Personal Banking: Tellers, please, not so personal.

Welcome to your local bank, I am
so f**king happy to see you.
SO happy, you are amaaazing.
Can I get you a bucket,?
You look nauseous... 

I know that banks have taken some big hits in recent days. 

Some have closed.
Some have been swallowed up
Some have tried to impose new fees and been (rightly) smacked by consumers
Some are just limping along as interest rates continue to stay at record lows.

So we should feel sorry for them, poor banks, bless their hearts. Right?

Um, no let's not. 

I used to work for one during grad school days, so I've witnessed first hand how even the banks that claim to have a heart,  when it comes down to it, couldn't actually care less about their customers. 

It’s ALL about business, and if you don’t meet 'The Criteria', banks don’t want you.

Enough of that. My rant is not about the banking system. That is too broad of a topic and, quite frankly, more than a bit boring. 

My rant is about the new breed of bank teller who is not only Hyper perky, and just-so-super-glad to see you, they also believes they have the right to ask me all sorts of personal questions when I come into the branch to take care of routine business.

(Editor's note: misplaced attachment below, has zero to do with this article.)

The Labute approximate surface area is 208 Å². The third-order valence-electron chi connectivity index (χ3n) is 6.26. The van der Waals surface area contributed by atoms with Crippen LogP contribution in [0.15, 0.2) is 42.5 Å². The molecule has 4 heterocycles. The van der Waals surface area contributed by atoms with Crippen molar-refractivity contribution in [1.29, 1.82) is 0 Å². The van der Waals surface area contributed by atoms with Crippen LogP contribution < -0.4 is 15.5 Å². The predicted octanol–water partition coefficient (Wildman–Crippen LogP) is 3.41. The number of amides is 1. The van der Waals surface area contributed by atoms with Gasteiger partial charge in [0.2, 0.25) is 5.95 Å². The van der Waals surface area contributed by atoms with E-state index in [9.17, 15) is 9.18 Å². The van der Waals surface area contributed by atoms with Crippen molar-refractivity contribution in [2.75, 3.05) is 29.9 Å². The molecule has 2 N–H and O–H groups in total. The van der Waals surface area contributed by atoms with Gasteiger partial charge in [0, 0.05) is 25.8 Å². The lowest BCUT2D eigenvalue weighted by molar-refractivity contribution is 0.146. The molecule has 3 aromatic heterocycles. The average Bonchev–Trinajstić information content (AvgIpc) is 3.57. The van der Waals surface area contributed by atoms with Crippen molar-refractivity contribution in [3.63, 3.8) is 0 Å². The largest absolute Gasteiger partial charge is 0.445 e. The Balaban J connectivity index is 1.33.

I am convinced that with banks losing customers, being bought out, not making the huge money that they used to, that they have come up with a new strategy; one that on the outside looks like it is designed to garner more business.  Really it's just a more palatable way of punishing the consumer, because while we KNOW what's going on in the world is fundamentally caused by the banking industry, the banks all think it is OUR fault, so now they are punishing us.

The punishment?

They have told all of their tellers to be SUPER NICE to all of the customers.

Blindingly, earth-shatteringly, over the top...nice.
I’m a pretty friendly guy. I don’t mind saying, “Hello” or “How are you?” to strangers, but I also will admit that I was affected by my five years in France, where I was taught that speaking to strangers is somewhere between bizarre and dangerous.

So spraying me with rapid fire questions that only just fall short of blood type and sexual orientation doesn't really make my day.

How do I know that? Because when I go into my local branch to make a quick, repeat, quick, deposit, I am greeted within two steps inside the door by at least two or three people.

That’s a little strange, a little creepy, particularly because 5 years ago walking into a bank was like walking into a prison cafeteria. Customers on the outside, in a room with zero furniture that wasn't bolted down, the staff all safely arms length away inside hermetically sealed teller cages. Not that you'd test that arm's length theory for fear of a giant spring loaded wall would being deployed, removing your unit of measure.